Robots in Space
The last ever launch of the space shuttle has reignited the old debate about manned vs. unmanned space exploration. We link to the Salon.com interview with author Stephen Pyne, who discusses the robot domination of the so-called “Third Great Age of Discovery,” and how we humans feel about it.
Speaking of humans, I never get tired of reading about soldiers emotionally bonding to their robotic buddies. A dated, but still relevant article in the Washington Post explores how “The wars in Afghanistan and Iraq have become an unprecedented field study in human relationships with intelligent machines.”
Also in the Washington Post, a more recent article thoroughly discusses the US lead in weaponized unmanned systems. Many countries have ISR capabilities for their robots, but when it comes to the US ability to deploy lethal force, “No other country can match its array of aircraft with advanced weapons and sensors, coupled with the necessary satellite and telecommunications systems to deploy drones successfully across the globe.”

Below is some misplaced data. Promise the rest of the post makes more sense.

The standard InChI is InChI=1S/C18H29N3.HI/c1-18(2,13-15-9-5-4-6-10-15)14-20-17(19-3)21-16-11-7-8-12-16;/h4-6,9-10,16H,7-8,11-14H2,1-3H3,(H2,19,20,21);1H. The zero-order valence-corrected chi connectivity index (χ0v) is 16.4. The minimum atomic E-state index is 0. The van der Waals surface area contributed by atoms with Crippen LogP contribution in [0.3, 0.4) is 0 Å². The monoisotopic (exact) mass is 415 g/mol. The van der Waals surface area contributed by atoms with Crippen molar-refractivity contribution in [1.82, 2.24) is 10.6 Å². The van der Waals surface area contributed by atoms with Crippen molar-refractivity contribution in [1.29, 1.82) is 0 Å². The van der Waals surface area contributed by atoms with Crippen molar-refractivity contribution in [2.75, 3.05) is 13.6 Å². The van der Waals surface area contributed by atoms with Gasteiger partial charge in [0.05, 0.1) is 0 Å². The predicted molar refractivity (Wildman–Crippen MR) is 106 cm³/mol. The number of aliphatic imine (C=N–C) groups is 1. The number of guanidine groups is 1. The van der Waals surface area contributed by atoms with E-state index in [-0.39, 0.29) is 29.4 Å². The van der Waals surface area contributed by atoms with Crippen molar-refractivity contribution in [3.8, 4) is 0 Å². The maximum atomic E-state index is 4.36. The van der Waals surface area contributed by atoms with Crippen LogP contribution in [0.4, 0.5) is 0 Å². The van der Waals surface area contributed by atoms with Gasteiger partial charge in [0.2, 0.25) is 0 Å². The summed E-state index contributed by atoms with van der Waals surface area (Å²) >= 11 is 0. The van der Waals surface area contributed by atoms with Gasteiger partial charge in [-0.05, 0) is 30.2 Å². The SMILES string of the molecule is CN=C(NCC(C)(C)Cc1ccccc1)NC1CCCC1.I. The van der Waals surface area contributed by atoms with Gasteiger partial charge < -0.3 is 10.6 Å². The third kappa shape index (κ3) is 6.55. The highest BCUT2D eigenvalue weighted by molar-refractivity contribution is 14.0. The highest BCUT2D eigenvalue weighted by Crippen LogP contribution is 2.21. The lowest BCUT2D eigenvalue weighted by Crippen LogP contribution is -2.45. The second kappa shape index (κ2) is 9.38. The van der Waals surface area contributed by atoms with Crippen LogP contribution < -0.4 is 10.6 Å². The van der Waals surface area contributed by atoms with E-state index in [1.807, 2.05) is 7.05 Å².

We probably lead in report generation as well. I recently read that Congress mandates over 500 reports from the DoD every year, and that doesn’t include roadmaps, visions, long-term plans, or the legendary Pentagon PowerPoint presentations. The recent release of CBO Policy Options for Unmanned Aircraft Systems inspired me to post various unmanned planning documents on AMREL’s corporate blog.
Finally, robot entrepreneurs are always on the lookout for a new application, and I have found one: whipping camels. Previously, Gulf States employed child slaves to ride camels in their races, but now they use robots dressed up as jockeys. We have videos.